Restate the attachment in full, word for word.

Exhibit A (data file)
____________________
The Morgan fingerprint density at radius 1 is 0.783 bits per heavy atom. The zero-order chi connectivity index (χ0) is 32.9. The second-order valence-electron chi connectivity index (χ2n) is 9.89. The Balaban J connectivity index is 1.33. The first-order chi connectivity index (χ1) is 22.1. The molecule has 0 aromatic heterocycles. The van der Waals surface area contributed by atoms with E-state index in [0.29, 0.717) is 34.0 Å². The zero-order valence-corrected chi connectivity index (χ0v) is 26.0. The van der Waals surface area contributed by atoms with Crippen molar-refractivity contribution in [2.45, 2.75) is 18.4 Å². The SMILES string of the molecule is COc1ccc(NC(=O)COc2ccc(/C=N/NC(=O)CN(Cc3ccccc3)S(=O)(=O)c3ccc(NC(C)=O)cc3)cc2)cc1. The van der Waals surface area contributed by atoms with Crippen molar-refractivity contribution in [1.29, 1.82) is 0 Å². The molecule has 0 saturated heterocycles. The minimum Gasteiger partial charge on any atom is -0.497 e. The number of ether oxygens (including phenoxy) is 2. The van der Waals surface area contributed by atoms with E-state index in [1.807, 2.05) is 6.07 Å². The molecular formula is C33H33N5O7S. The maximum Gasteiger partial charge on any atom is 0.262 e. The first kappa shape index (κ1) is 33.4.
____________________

The Morgan fingerprint density at radius 1 is 0.783 bits per heavy atom. The zero-order chi connectivity index (χ0) is 32.9. The second-order valence-electron chi connectivity index (χ2n) is 9.89. The Balaban J connectivity index is 1.33. The first-order chi connectivity index (χ1) is 22.1. The molecule has 0 aromatic heterocycles. The van der Waals surface area contributed by atoms with E-state index in [0.29, 0.717) is 34.0 Å². The zero-order valence-corrected chi connectivity index (χ0v) is 26.0. The van der Waals surface area contributed by atoms with Crippen molar-refractivity contribution in [2.45, 2.75) is 18.4 Å². The SMILES string of the molecule is COc1ccc(NC(=O)COc2ccc(/C=N/NC(=O)CN(Cc3ccccc3)S(=O)(=O)c3ccc(NC(C)=O)cc3)cc2)cc1. The van der Waals surface area contributed by atoms with Crippen molar-refractivity contribution in [1.29, 1.82) is 0 Å². The molecule has 0 saturated heterocycles. The minimum Gasteiger partial charge on any atom is -0.497 e. The number of ether oxygens (including phenoxy) is 2. The van der Waals surface area contributed by atoms with E-state index in [1.807, 2.05) is 6.07 Å². The molecular formula is C33H33N5O7S. The maximum Gasteiger partial charge on any atom is 0.262 e. The first kappa shape index (κ1) is 33.4.